“I love it,” Benji said. He was pacing around his office squeezing a stress ball. “I mean, getting Fluke on was a huge coup. We gotta get him to come back as often as possible. He hates the other networks at the moment, so we’re in the perfect position to use the hell out of him. What you did this morning was exactly what I had in mind when I came up with this concept of FAIR News. You got that pro-choice attorney lady, you got that tearjerker dad, and you had the icing on top, Victor Fluke. I mean, does it get any more FAIR than that? No one else is doing this. The entire conversation in one place.”
“Well, yeah,” I said. “We gave both sides, but we never really got to the bottom of any of it. I mean, Fluke said abortion is ninety percent of what Planned Parenthood does. They say it’s three percent. You know, what’s the truth?”
“I guess that depends on who you ask,” Benji said.
“But we should find the answers,” I said.
“Look,” Benji said, tossing the ball back and forth between his hands. “It’s probably somewhere in the middle. That’s what the other cable news outlets don’t get. Life is not black and white.”
“Yeah,” I said, agreeing but feeling unsatisfied.
“Do you know what Good Morning America was doing while you were doing the abortion stuff?” he asked.
I shook my head.
“They were interviewing the castoffs from Dancing with the Stars! I mean, they have given up on news. If people want to know what’s going on in the country, they’re going to have to tune in to us.”
“Yeah,” I said again, this time with more gusto.
“Listen, I just got the overnights from yesterday. You want to take a guess at the number we did?”
I raised my eyebrows, ready for a big surprise.
“Through the fucking roof. Now, I don’t think we can assume that every day will be like that. I’m sure there was some curiosity sampling. But I’m telling you, Amanda, it’s looking very good. We’re onto something here. Viewers are loving it.”
A feeling of euphoria swept over my doubts. Who was I to argue with the viewers? Plus I loved hearing Benji say “we,” and that what “we” were doing was working. “Wow, that’s wonderful,” I said, then paused wanting more of his wisdom but worried I might ruin the mood.
“What?” he asked.
“Well, it’s interesting, because the feedback on social media is, um, not overwhelmingly positive, I’d say.”
“What are they saying?”
“Um, it depends. When I was challenging the woman’s attorney, they said I was a right-wing, antiabortion woman hater. And when I was challenging Fluke, they said I was a left-wing, liberal baby killer. Those were the more pleasant ones.”
Benji snorted. “Then you must be doing something right! And you know what? Fuck them. These are losers in their mothers’ basements who think they have power because they can log on to the Internet. See, everyone is still trying to put you into some box. You must be a liberal or a conservative because that’s all they’ve ever known. Cable news has trained them into thinking that everyone is one extreme or the other. FAIR News is total cognitive dissonance for them. And it’s going to take a while to deprogram them from the cable cult that’s been brainwashing them.”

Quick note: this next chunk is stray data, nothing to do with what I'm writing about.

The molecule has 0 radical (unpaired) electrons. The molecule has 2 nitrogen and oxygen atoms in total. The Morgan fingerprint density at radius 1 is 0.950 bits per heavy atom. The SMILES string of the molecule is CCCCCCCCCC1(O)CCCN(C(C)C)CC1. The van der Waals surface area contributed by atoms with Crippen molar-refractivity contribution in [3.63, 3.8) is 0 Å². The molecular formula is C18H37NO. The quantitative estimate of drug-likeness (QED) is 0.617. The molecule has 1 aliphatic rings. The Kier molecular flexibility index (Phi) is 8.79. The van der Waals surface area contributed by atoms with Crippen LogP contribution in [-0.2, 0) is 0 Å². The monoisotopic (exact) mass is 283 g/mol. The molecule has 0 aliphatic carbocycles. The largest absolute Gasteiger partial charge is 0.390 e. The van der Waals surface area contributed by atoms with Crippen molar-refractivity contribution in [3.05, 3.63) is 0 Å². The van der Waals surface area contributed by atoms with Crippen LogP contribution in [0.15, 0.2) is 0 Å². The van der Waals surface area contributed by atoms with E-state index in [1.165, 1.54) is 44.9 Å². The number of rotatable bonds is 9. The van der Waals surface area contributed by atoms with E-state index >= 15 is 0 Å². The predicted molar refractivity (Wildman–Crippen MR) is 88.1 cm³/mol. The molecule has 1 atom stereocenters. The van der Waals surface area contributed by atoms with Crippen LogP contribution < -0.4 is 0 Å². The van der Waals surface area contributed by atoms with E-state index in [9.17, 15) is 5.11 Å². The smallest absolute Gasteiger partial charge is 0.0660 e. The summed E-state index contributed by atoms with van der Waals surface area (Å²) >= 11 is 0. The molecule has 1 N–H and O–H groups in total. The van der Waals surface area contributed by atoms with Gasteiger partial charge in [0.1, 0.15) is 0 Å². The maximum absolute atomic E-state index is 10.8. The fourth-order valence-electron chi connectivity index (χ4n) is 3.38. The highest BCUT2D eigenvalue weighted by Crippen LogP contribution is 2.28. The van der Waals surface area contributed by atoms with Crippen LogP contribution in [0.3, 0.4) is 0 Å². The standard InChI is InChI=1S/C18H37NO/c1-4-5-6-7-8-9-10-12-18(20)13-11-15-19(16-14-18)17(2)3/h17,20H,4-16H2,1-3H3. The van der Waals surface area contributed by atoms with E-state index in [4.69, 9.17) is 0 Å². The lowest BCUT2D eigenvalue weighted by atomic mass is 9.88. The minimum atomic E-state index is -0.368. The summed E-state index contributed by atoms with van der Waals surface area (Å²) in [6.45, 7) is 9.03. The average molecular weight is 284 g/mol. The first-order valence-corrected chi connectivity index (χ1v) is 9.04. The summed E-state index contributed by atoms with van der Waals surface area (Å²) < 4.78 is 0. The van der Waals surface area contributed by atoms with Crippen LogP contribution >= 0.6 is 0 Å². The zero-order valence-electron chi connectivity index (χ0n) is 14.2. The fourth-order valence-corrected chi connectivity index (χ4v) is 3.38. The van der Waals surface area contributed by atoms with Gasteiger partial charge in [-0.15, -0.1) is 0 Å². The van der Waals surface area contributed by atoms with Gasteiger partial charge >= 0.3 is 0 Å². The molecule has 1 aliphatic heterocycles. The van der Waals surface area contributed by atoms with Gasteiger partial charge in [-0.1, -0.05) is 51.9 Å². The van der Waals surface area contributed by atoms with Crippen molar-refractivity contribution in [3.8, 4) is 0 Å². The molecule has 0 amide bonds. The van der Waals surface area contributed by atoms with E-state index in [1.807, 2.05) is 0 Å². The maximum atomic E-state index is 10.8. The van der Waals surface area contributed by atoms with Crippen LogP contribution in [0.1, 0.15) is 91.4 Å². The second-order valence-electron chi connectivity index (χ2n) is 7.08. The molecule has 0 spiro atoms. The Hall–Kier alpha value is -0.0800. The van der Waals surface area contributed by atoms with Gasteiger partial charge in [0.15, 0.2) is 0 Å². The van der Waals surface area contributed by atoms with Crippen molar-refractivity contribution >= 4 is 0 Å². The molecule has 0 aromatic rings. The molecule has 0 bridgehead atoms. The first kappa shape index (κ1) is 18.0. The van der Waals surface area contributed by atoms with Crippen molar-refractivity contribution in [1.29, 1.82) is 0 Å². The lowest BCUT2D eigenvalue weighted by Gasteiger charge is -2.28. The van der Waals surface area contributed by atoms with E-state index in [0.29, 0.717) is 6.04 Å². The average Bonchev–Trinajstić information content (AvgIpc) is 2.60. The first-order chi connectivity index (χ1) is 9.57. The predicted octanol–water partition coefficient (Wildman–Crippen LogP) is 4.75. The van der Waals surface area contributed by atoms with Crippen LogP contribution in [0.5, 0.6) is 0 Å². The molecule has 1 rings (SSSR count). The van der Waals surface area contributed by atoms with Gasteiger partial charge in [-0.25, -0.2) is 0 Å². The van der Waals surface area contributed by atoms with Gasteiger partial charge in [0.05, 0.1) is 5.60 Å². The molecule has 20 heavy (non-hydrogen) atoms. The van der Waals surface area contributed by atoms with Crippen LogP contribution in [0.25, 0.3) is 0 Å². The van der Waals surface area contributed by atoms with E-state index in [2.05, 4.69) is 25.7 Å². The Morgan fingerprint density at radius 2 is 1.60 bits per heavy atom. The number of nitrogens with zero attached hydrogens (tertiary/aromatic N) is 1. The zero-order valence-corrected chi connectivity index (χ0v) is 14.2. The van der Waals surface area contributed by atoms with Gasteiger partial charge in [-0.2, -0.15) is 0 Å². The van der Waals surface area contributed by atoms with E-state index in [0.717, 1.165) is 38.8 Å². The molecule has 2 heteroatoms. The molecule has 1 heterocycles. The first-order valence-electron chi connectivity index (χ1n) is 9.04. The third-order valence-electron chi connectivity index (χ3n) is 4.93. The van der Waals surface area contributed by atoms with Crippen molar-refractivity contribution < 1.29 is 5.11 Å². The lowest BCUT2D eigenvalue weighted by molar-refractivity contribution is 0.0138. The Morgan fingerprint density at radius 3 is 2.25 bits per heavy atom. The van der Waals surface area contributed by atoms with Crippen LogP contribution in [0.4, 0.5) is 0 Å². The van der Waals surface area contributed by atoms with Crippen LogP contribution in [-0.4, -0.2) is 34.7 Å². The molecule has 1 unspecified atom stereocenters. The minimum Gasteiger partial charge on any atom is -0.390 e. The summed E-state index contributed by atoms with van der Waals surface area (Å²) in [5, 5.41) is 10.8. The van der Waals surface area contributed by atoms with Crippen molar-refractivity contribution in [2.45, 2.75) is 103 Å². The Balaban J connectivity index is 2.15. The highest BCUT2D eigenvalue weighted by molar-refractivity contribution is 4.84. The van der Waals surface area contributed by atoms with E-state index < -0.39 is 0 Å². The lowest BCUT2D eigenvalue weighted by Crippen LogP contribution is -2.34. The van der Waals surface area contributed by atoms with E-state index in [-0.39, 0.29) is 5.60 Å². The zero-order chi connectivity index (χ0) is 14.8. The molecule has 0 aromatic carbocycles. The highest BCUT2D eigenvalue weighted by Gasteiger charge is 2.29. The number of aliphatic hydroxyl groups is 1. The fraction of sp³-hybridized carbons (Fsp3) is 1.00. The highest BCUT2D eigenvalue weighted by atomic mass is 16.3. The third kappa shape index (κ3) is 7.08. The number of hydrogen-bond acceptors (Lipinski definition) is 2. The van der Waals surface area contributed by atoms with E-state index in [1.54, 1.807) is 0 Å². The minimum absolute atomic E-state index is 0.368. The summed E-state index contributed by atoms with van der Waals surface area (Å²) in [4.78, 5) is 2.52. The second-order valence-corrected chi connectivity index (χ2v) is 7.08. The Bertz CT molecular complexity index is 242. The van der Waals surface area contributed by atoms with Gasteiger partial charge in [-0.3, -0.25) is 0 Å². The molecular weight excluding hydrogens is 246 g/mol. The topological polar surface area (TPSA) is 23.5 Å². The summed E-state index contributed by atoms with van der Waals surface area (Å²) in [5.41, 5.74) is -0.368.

“Yes, yes, yes,” I said. I was so glad that Benji was reminding me of all this. We were doing something groundbreaking. Of course it felt uncomfortable.
“Anyway, who cares what they say as long as they’re watching? Did you see all the pickup your Fluke interview got?”
“And hey, did you see the tweet Fluke sent out about you?”
“Oh, it was great! Let me read it. ‘Thanks to @AmandaGallo and @WakeUpUSA for a terrific interview. A great journalist.’ Your Twitter followers went up by four thousand. You’re at ten thousand! You can’t buy that kind of publicity. You’re doing it, Amanda. It’s working.”
It turned out it wasn’t just losers in their basements watching Wake Up, USA!, it was also members of Congress.
I had just walked into my apartment, surprised to find Charlie already there with the TV on. “Have you seen this?” Charlie asked, pointing across the room. He sounded appalled, like he was about to show me something valuable that our dog had destroyed. Except we didn’t have a dog. I followed his finger point to the TV screen.
“And that’s exactly what I’m saying,” Senator Kathy Burns was saying into the microphone at a press conference. “As a mother and grandmother, I find abortion morally reprehensible and vile. I applaud FAIR News for highlighting the long-overlooked issue of fathers’ rights. And as I said, anyone who saw the father’s story on Wake Up, USA! this morning knows it raised a number of questions that taxpayers deserve answers to. That is why I am joining with Victor Fluke today, calling for my colleagues in the Senate to vote to defund this organization.” Charlie hit mute.
I didn’t know my hands were over my mouth until I tried to speak. “Oh, no.”
“Oh, yes,” Charlie said. “They’re using your segment to argue for defunding Planned Parenthood.”
I fell on the sofa next to him, feeling the weight of that. That must be the reason for three voice mail messages from Mom.
“Look, obviously you’re not responsible for Senator Burns deciding this is her cause celeb. But it sounds like your show did crank it up again.”
My buzzer sounded.
“That’s Laurie,” I said.